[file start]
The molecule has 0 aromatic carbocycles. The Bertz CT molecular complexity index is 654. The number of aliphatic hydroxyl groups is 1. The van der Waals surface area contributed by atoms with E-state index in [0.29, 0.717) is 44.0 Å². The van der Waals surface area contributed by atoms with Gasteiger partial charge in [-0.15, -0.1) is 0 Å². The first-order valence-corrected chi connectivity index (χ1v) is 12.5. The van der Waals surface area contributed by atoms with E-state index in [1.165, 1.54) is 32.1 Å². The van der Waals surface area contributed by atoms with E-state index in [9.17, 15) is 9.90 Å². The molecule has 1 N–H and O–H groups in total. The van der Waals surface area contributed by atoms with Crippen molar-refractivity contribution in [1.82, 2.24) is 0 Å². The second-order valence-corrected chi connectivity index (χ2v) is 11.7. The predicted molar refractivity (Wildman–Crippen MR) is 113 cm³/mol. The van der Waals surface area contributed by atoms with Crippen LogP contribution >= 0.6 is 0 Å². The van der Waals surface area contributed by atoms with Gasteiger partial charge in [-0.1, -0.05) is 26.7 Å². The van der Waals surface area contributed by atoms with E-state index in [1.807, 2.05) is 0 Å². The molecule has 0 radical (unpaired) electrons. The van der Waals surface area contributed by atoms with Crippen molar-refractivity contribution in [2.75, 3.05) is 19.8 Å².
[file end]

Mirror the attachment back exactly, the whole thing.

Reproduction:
The molecule has 0 aromatic carbocycles. The Bertz CT molecular complexity index is 654. The number of aliphatic hydroxyl groups is 1. The van der Waals surface area contributed by atoms with E-state index in [0.29, 0.717) is 44.0 Å². The van der Waals surface area contributed by atoms with Gasteiger partial charge in [-0.15, -0.1) is 0 Å². The first-order valence-corrected chi connectivity index (χ1v) is 12.5. The van der Waals surface area contributed by atoms with E-state index in [1.165, 1.54) is 32.1 Å². The van der Waals surface area contributed by atoms with E-state index in [9.17, 15) is 9.90 Å². The molecule has 1 N–H and O–H groups in total. The van der Waals surface area contributed by atoms with Crippen molar-refractivity contribution in [1.82, 2.24) is 0 Å². The second-order valence-corrected chi connectivity index (χ2v) is 11.7. The predicted molar refractivity (Wildman–Crippen MR) is 113 cm³/mol. The van der Waals surface area contributed by atoms with Crippen LogP contribution >= 0.6 is 0 Å². The van der Waals surface area contributed by atoms with Gasteiger partial charge in [-0.1, -0.05) is 26.7 Å². The van der Waals surface area contributed by atoms with E-state index in [1.807, 2.05) is 0 Å². The molecule has 0 radical (unpaired) electrons. The van der Waals surface area contributed by atoms with Crippen molar-refractivity contribution in [2.75, 3.05) is 19.8 Å².